Dilemmas at Derby

This week sees the 270th anniversary of ‘Black Friday’, the day the Jacobites turned at Derby and began their long retreat back up to Culloden. So, in honour of this we thought we’d look a little closer at the events that occurred in Derby.

On 3rd December 1745 word reached Derby that a nine or ten thousand strong Jacobite army was about to arrive. The newly formed Derbyshire Blues, under the command of the Duke of Devonshire, decided to retreat fifty miles to Retford and left Derby to its fate.

True enough the following day the Jacobite army entered Derby,  having marched south from Carlisle on 18th November. The entry of the army into the town was carefully planned to give the impression that Charles did indeed have 9,000 men, though the true number was a lot less. At eleven o’clock in the morning the vanguard, consisting of some thirty horse entered the town and ordered quarters for nine thousand men. In the afternoon the life-guards and some of the principal officers on horseback arrived and this was followed by the main body through the course of the evening; entering in detached parties to make the army appear as numerous as possible.  The capital was said to be in panic and the Bank of England in chaos as neither Cumberlands or Wades armies were well placed to tackle the Jacobite army.

The next day, 5th December, the Jacobites called a council meeting in Exeter House to decide the best way to proceed. They were now only 125 miles from London, just six days march and while Charles wanted to continue south and take on London many were against this decision. With the two government armies behind them and a third army defending London some Jacobites were worried they didn’t have enough support. They had not gathered many men on their route south and the long-promised French help had failed to materialise. Lord George Murray argued that during their march south they had seen more enemies for their cause than friends and he feared being penned in on three sides. He argued that even if the Jacobite army defeated on of the Government armies they would undoubtedly lose men and be unfit to face a second battle. If they were defeated so far from home then the reality was they would be captured and likely sentenced to death. The Prince was forced to admit he had no promise of support from English Jacobites and no idea when or if the French would invade.

Exeter House in Derby

As the Jacobites began their deliberations Dudley Bradstreet, a government spy, met the Duke of Cumberland at Lichfield before travelling on to Derby to join the Prince as a ‘Jacobite’. Bradstreet was brought before the council at their second meeting and told them of a supposed fourth force of 9,000 men at Northampton. Apparently this extra army was enough to settle the argument and convince the Jacobites to retreat. However, there is no clear evidence this story is true and even if it is the decision to retreat had already been made at the first meeting with the second simply to try and talk the Prince around which was unlikely to ever happen.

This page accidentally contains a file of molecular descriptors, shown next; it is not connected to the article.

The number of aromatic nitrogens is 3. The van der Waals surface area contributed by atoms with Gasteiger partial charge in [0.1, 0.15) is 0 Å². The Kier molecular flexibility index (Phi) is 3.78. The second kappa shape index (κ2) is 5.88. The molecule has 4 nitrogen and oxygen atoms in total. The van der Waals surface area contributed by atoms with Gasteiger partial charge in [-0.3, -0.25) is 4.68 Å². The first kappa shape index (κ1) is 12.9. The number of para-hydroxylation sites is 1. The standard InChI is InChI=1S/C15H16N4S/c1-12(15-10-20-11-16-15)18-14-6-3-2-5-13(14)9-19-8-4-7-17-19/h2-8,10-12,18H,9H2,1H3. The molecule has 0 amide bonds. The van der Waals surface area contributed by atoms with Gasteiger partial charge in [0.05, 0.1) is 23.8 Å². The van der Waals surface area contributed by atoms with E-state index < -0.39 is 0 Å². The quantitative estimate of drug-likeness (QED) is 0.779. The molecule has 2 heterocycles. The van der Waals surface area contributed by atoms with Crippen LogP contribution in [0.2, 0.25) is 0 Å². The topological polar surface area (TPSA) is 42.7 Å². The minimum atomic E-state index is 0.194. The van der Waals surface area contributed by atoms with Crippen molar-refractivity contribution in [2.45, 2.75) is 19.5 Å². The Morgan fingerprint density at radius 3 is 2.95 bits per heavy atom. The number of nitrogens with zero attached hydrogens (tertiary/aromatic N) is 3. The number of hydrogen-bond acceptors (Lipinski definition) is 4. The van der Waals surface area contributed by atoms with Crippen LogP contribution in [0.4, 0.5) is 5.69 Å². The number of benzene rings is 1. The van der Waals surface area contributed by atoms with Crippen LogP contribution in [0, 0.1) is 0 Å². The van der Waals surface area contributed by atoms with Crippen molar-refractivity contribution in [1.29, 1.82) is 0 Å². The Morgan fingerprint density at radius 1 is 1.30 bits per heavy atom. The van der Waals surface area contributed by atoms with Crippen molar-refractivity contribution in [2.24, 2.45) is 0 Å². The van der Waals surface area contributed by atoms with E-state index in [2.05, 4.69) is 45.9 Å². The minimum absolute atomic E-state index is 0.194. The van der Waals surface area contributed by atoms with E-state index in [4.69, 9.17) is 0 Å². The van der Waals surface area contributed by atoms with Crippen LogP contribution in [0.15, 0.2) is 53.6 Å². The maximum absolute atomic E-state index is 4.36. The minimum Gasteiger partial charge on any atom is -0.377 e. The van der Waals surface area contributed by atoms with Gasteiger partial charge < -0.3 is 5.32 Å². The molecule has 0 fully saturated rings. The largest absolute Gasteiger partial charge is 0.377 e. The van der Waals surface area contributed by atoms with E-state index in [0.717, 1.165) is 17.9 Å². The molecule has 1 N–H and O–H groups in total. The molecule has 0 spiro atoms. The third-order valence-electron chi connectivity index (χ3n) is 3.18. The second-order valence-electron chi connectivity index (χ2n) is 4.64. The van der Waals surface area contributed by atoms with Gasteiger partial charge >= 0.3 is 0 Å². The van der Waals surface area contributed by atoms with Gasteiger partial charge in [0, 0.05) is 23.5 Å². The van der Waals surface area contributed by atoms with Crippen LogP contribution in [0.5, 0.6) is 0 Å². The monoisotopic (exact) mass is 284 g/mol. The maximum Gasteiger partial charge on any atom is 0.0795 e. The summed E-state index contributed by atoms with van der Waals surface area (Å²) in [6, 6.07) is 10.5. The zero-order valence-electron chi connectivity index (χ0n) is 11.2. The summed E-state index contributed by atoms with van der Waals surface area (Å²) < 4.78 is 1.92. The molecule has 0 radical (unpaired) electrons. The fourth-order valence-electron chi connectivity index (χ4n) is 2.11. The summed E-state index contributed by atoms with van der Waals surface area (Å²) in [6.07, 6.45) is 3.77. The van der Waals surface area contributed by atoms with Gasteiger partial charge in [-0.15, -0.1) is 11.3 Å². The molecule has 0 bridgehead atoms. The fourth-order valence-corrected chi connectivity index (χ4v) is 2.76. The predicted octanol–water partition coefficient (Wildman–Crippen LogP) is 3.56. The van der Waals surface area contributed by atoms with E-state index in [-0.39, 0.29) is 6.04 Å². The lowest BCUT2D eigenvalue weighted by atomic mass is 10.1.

On 6th December 1745, known to the Jacobites as Black Friday, the Jacobites began the march north from Derby  led by Lord George Murray. It is said that only those present at the council of war knew of the retreat and the regular officers and men were given powder and ball making them believe they were heading into battle. When it became clear they were actually in retreat the army was angry and despondent. The Duke of Cumberland did not hear of the retreat until late in the day but was determined to make chase. The Jacobites had a head start so he left most of his infantry behind and hurried on with just cavalry and 1,000 volunteers who claimed to know how to ride. Though not capable of taking on the Jacobites by themselves Cumberland hoped Wade’s army would be able to throw itself in the Jacobites path.

Ironically, unbeknown to Charles the French were preparing to invade England. Charles’s gamble that his military success would prompt the French king to act was paying off, the problem was timing. Charles’s success had been rapid and he had gone into England before the French were ready. When the French learned of the Jacobites retreat though the invasion was cancelled leaving many what ifs to ruminate on over time.

The events of Derby have been questioned by many people and the alternate paths the Jacobites could have taken have been argued over many times. However, the fact remains that Derby was as far south as Prince Charles managed to get in his campaign and his retreat north would eventually lead him to the fields on Drumossie Muir in his final battle.

Statue of Prince Charles Edward Stuart in Derby

We hoped you enjoyed this insight into Derby and the Jacobite ‘Black Friday’, as always please like, share, tweet, comment and if you get the chance visit Derby and see the statue of Prince Charles on Cathedral Green.

All the best, K & D

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